Tetanus FAQ – Understanding the Tetanus Shot

Posted: 15th October 2013 by Michael Levanduski in First Aid & Medical
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tetanus shotJust about everyone has had, or knows someone who has had the tetanus shot.  It is one of the most common vaccinations today, and it is an extremely effective way to protect yourself and your loved ones from getting this very serious disease.  While most people have had a tetanus shot, few of them really understand what it does and why it is important.  The following are some of the most common questions asked about tetanus, and the tetanus shot.

What is Tetanus?

Tetanus is caused by a bacterium known as clostridium tetani.  It is commonly found in dirt and manure, and can get into your body through cuts and other wounds.  The bacteria produces a toxin which causes a variety of symptoms including fever and muscle spasms.  These muscle spasms can be extremely severe, even to the point where they can break bones, prevent your jaw from opening (which is why the disease is often called lockjaw) and even cause trouble breathing and swallowing.

Is Tetanus Deadly?

Some people, especially those who are hesitant to get any vaccinations, want to know whether or not tetanus can kill you.  Tetanus is an extremely serious disease, but it is not always fatal.  Without any treatment, about 65% of people infected will recover after several months.  With modern medicines and treatment options, only about 10% will die.  This is still a very significant risk, and even those who do recover, have to go through the very unpleasant experience of fighting this disease.

Is Tetanus a Common Disease?

There are about 10,000 reported cases each year worldwide.  In the United States there are only about 30 cases per year.  This is largely due to the widespread use of the tetanus vaccine, and proper cleaning methods for those who have been exposed to the bacteria which causes tetanus.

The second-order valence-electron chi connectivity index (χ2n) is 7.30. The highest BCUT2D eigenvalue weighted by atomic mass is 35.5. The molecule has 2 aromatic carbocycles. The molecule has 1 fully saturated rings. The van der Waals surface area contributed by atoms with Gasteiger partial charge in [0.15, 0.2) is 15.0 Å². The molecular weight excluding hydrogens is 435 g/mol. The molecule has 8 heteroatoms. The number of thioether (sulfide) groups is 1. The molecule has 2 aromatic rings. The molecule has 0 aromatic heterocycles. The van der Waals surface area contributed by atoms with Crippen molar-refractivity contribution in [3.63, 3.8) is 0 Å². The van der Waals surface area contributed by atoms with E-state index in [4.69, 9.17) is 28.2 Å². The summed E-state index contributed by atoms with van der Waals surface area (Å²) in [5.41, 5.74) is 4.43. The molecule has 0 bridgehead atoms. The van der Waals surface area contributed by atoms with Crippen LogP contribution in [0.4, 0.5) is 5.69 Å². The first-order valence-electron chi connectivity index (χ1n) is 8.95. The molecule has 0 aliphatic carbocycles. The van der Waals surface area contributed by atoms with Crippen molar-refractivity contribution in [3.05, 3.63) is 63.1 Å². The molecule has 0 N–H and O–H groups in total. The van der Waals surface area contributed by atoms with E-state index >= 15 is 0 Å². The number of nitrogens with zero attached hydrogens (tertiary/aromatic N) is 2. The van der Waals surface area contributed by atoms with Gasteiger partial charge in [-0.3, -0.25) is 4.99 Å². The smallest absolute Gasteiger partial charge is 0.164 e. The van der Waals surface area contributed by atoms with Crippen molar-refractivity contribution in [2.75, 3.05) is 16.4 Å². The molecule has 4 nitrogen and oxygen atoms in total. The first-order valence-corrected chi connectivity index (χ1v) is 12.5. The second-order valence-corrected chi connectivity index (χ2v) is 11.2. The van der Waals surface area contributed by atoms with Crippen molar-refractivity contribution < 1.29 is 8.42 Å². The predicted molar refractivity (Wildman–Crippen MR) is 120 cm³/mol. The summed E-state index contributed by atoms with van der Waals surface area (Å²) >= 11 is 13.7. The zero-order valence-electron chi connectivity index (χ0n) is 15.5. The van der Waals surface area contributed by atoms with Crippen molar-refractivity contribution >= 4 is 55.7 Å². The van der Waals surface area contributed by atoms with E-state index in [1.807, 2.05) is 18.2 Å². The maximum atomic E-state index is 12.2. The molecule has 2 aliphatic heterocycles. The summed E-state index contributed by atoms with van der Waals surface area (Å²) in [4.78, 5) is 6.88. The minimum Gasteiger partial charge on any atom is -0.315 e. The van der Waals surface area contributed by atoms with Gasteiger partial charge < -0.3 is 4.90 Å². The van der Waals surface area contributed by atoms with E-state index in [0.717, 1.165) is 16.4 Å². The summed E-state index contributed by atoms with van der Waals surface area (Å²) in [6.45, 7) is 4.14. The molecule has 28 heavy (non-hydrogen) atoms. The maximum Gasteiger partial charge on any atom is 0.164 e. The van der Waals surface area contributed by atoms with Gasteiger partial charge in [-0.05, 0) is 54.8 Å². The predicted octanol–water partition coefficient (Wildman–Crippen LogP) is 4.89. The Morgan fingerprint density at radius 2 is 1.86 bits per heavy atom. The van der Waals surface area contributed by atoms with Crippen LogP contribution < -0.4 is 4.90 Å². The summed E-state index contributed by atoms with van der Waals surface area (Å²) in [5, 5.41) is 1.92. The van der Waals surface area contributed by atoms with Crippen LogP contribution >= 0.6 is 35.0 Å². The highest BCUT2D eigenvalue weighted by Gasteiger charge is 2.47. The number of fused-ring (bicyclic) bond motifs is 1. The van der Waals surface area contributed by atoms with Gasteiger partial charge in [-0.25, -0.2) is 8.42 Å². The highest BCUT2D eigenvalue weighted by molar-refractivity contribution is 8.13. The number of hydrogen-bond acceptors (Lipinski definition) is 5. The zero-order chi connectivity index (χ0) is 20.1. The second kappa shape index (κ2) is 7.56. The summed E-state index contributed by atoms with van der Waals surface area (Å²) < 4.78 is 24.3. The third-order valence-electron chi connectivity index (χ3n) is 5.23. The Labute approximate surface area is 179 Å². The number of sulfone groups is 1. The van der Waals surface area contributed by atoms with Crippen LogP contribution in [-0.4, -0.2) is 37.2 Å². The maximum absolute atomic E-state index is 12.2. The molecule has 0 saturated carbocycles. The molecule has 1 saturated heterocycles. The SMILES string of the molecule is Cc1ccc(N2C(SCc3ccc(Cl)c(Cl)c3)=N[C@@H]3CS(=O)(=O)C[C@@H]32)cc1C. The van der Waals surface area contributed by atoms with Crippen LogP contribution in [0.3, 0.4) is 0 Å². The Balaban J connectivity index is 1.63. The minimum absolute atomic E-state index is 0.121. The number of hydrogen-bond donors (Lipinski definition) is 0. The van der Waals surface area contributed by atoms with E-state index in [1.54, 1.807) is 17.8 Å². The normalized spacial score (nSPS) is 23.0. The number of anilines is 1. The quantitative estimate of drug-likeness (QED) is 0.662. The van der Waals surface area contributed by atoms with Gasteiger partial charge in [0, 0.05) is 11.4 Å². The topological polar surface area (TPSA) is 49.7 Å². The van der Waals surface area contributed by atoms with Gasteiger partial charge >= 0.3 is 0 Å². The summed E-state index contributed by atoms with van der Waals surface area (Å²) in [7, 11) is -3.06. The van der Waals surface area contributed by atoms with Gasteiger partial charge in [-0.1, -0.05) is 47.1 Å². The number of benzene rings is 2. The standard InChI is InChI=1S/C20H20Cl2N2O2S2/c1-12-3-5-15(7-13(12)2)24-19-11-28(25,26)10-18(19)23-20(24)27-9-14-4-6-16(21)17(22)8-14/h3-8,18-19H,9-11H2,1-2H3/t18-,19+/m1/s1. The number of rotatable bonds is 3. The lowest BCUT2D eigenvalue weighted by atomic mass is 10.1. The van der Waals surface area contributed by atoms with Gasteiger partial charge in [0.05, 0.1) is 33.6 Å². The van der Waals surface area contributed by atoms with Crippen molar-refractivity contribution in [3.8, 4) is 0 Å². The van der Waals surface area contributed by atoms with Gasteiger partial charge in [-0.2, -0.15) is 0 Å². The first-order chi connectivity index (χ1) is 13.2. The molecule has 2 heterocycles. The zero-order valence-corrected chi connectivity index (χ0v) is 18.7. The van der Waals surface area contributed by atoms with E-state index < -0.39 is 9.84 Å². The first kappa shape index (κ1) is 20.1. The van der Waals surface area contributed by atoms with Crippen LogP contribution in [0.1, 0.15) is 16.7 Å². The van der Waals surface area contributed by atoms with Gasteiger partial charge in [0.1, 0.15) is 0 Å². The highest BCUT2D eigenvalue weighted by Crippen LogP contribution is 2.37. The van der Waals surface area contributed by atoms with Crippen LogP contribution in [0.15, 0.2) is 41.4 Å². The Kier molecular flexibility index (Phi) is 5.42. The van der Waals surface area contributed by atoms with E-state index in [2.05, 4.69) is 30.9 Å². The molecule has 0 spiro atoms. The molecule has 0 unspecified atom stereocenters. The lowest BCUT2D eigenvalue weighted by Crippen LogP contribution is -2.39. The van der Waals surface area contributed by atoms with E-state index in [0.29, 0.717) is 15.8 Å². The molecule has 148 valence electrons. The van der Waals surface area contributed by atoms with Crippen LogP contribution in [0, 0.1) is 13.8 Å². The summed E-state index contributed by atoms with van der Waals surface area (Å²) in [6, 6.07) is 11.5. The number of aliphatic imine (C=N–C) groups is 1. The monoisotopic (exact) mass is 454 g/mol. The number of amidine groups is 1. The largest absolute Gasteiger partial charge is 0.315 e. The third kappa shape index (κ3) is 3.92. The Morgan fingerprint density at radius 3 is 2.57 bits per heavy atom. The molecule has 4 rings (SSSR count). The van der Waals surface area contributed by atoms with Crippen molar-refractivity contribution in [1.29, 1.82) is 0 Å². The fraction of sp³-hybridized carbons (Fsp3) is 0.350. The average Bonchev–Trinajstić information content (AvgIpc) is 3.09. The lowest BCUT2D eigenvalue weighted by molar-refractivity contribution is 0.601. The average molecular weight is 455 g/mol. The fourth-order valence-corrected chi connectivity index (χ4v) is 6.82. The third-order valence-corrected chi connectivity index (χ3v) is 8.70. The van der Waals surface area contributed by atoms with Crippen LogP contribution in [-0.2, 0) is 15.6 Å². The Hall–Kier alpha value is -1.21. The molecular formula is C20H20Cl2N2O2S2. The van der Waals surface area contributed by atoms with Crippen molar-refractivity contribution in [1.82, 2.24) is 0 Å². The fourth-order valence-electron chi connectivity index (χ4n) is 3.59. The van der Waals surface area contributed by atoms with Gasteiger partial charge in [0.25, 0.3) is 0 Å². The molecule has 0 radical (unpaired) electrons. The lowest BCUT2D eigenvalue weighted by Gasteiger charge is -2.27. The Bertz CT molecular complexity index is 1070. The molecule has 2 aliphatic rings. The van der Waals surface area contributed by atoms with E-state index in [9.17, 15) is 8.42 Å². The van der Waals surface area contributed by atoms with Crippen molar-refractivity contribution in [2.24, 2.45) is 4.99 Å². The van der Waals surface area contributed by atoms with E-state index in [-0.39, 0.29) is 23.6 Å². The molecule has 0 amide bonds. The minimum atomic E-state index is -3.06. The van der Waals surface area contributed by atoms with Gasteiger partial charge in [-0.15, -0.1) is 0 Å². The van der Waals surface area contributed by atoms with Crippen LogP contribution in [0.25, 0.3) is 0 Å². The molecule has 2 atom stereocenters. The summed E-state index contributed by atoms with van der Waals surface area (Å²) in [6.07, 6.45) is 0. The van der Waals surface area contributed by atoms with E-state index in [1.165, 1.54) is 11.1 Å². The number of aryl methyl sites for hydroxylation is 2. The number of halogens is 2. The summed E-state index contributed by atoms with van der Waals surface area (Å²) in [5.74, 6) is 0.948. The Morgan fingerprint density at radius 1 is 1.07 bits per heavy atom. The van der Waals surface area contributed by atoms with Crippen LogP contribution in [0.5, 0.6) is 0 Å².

How Does the Tetanus Shot Protect Me?

The tetanus vaccine keeps you from getting the tetanus infection by exposing your immune system to a weakened or killed tetanus bacteria.  Your immune system builds up the defensive antibodies needed to fight tetanus so they are ready in the event that you are exposed in the future.  This is similar to how most other vaccines work as well.  It is important to note that the tetanus shot does not protect you from other infections which can be caused by a cut, so proper cleaning and care of all cuts is important, even if you’ve had the tetanus vaccination.

Can I Prevent Tetanus Without the Tetanus Shot?

Many people are hesitant to get shots or vaccinations unless they are absolutely necessary.  If you don’t get a tetanus shot, and feel you may have been exposed to the bacterium, you can take some steps to reduce the chances of getting the disease.  First, make sure you clean the wound extremely well.  Wash it out with clean water and an antiseptic fluid as soon as possible after getting the injury.  This can help to kill the bacteria before it is too late.

If you are experiencing symptoms of tetanus, you can go to a doctor to receive a shot known as tetanus immune globulin, which is a shot of antibodies already created to fight tetanus.  These antibodies don’t last very long, but they may be enough to help your body fight off the bacteria and prevent it from setting in.

Finally, if you feel you have been exposed, your doctor should put you on a strong antibiotic.  This will help fight the bacteria, but it doesn’t act fast enough to prevent it from setting in, which is why the immune globulin is given as well.  When given soon enough after infection, it is possible to prevent the disease, or at least reduce the strength of it.

Are there Side Effects to the Tetanus Shot?

All medicines and vaccines have the potential for side effects.  The most common side effects are a soreness in the area around the shot for a day or two.  Some people will experience a fever, which typically passes in two or three days.  In very rare cases there can be some more severe side effects.

If I Haven’t Gotten the Vaccine, but Think I’ve Been Exposed, Will the Doctor Make me get Vaccinated?

Doctors cannot, and will not force you to get a vaccination. They may strongly recommend it, but they are not allowed to force it, and they can’t withhold other treatments if you won’t get a vaccine.  Some people are strongly against all vaccines for medical or moral reasons, and doctors will respect that choice.

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